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The Lake News Online
  • Joseph P. Strogen Observatory becomes area's first stargazing facility

  • The association will unveil the new observatory to the public at a dedication and open house Saturday, Aug. 30. Visitors are welcome to tour the facility, enjoy a potluck dinner and view celestial bodies both during the day and into the evening.
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  • *Editor's Note: The observatory is not staffed on a regular basis. To visit the observatory after the open house, contact the Camden County Astronomy Association, 346-5954.
    When Ginny Strogen first gazed into the night sky during an astronomy class in 1989, she thought she’d see an indiscriminate dot through the telescope lens. Instead, she recalls seeing the bands of the gas giant Jupiter, Earth’s planetary neighbor separated by Mars. She remembers getting a detailed look at Jupiter’s moons and seeing the shadow they cast on the planet’s surface.
    And from that moment looking through a telescope at an observatory in Los Angeles, her eyes were opened to a whole new world — well, beyond really.
    The members of the Camden County Astronomy Association hope the opening of the Joseph P. Strogen Observatory in the Montreal will have the same effect on others who find themselves looking into the night sky toward the heavens.
    The association will unveil the new observatory to the public at a dedication and open house Saturday, Aug. 30. Visitors are welcome to tour the facility, enjoy a potluck dinner and view celestial bodies both during the day and into the evening.
    Located off a gravel road in an ordinary field, the association found a piece of property perfectly positioned for observing.
    “We looked for an appropriate piece of land for four months,” Jim Strogen, son of the observatory’s namesake, said. Prior to the current location, members had to set up telescopes in parking lots or at the state park to view the night sky as a group.
    But those locations proved not ideal. The new location avoids what Jim calls the “light domes” of Osage Beach, Camdenton and Lebanon. In fact, the nearest security light shines half a mile away from the observatory, which is positioned below the crest of a hill to avoid even that small “light pollution.” Jim said even something as seemingly minuscule as the angle street lights hit the pavement in a city can cast enormous amounts of light into the sky.
    “Dim objects are difficult to see with light pollution,” Jim said.
    As a result of its prime position, stargazers can see everything from planets in our solar system to the Milky Way, nebulas and other galaxies, according to club member Tim White.
    White remembers the days of Sputnik and Telstar, some of the first man-made objects thrust into space at the height of the Cold War. Along with neighbors, he remembers craning his neck to catch a glimpse of the orbital objects. He bought a small telescope at a yard sale. But it was the purchase of a larger, more sophisticated telescope as a college graduation gift to himself that solidified his interest in space.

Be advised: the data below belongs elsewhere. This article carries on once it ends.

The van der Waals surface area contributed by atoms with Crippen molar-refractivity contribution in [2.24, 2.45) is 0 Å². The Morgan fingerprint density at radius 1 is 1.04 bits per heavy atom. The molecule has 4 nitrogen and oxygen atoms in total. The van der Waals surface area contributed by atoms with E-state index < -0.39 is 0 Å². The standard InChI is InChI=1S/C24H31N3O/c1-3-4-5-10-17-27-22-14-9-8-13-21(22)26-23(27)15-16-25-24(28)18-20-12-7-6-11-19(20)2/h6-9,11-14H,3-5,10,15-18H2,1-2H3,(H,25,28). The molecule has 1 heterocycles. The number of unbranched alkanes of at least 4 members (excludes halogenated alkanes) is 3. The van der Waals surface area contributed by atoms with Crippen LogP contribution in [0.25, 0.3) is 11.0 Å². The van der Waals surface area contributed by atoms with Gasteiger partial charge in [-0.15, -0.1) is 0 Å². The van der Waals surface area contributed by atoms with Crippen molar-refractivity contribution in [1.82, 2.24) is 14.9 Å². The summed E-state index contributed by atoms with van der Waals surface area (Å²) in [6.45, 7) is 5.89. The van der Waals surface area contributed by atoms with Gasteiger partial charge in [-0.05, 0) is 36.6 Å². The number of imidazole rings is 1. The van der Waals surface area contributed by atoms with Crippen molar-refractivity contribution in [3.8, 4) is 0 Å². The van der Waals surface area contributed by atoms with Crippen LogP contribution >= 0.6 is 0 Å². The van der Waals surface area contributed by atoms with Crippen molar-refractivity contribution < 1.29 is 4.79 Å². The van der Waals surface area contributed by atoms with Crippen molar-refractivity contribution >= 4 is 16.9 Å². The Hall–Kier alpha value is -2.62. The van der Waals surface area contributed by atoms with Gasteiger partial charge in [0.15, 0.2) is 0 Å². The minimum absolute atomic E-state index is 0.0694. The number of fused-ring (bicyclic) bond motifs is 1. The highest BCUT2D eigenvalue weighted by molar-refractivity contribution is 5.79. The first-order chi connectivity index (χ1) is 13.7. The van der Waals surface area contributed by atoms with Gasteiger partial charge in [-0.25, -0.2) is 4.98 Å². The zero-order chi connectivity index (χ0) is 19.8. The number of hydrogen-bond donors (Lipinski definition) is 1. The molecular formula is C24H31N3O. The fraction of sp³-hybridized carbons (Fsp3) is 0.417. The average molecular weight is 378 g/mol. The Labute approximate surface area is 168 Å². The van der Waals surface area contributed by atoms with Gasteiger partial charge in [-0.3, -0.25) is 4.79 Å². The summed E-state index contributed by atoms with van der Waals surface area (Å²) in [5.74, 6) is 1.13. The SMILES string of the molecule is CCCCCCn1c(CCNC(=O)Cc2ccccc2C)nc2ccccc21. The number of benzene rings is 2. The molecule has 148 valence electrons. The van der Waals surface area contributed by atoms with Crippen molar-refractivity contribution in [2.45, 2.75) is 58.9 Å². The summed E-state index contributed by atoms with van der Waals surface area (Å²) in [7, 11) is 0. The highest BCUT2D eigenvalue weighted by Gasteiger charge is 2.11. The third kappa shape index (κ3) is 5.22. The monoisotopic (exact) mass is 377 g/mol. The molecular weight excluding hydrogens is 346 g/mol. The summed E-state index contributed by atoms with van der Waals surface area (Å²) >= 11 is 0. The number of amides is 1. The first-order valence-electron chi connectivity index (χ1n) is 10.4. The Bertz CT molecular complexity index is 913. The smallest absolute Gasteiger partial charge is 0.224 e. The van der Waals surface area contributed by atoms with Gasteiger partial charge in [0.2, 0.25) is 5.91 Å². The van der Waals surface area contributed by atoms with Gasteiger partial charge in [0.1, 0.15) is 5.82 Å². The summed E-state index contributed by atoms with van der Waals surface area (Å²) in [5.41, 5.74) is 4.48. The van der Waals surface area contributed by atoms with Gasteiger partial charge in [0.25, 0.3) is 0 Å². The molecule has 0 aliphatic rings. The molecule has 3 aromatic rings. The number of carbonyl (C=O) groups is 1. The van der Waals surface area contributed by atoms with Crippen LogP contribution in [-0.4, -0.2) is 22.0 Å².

Page 2 of 2 - “It was a whole new world,” White recalled.
    The Strogens, along with White, hope the new observatory will kindle a fascination in what’s beyond Earth. They also help to dispel some myths about stargazing.
    For example, all three agreed that not many know just how detailed a picture one can get of the universe with the right telescope, even in the daytime.
    “The sun is very dynamic,” Jim said. “We can watch things like eruptions in real time.”
    Mostly thought of as a nighttime activity, Jim said specialized equipment can make daytime viewing just as interesting. Viewing the sun — the closest star to Earth — can show flares and surface activity.
    But even as dusk sets in and the sky grows dark, most people don’t know that some of the greatest viewing occurs close to Earth.
    “Most people don’t think to look at the moon, but it’s amazing,” Jim said.
    “Quarter moons are the best,” White added.
    With pristine viewing conditions, the ridges, mountains and valleys of the moon are in full view.
    Along with showing off some of the great unexplained wonders of outer space, the club hopes to give people a greater understanding of what lies beyond what’s in their house, just outside or down the block. Several of the club’s members are retired science teachers and the Strogens are former president and vice president of the Los Angeles Astronomical Society.
    “We hope to do a lot of public outreach,” White said. He envisions visits by scout groups, school classes and church groups.
    “We really want to make it available to anyone with an interest,” Ginny said.
    Jim encourages even those with no knowledge or experience whatsoever to take a turn gazing at the stars.
    “We can teach people from every experience level,” he said.
    Born and raised in light-saturated Los Angeles, Ginny for years thought the Milky Way was only visible in the Midwest. Now that she lives here full-time, she can see the Milky Way from her deck.
    So in the dark of night, all three hope a love of space lights up the life of someone looking through the lens of a telescope for the first time.
    The observatory, which has a retractable roof for a 20 inch telescope, is located 15 miles from Camdenton in the Montreal area. Take Highway 7 toward Richland and make a left on Route E. After a mile, turn left on Jeffries Road. The observatory is about a mile down on the left. Look for the signs and the orange cones at the end of the driveway. The open house begins at 3 p.m.

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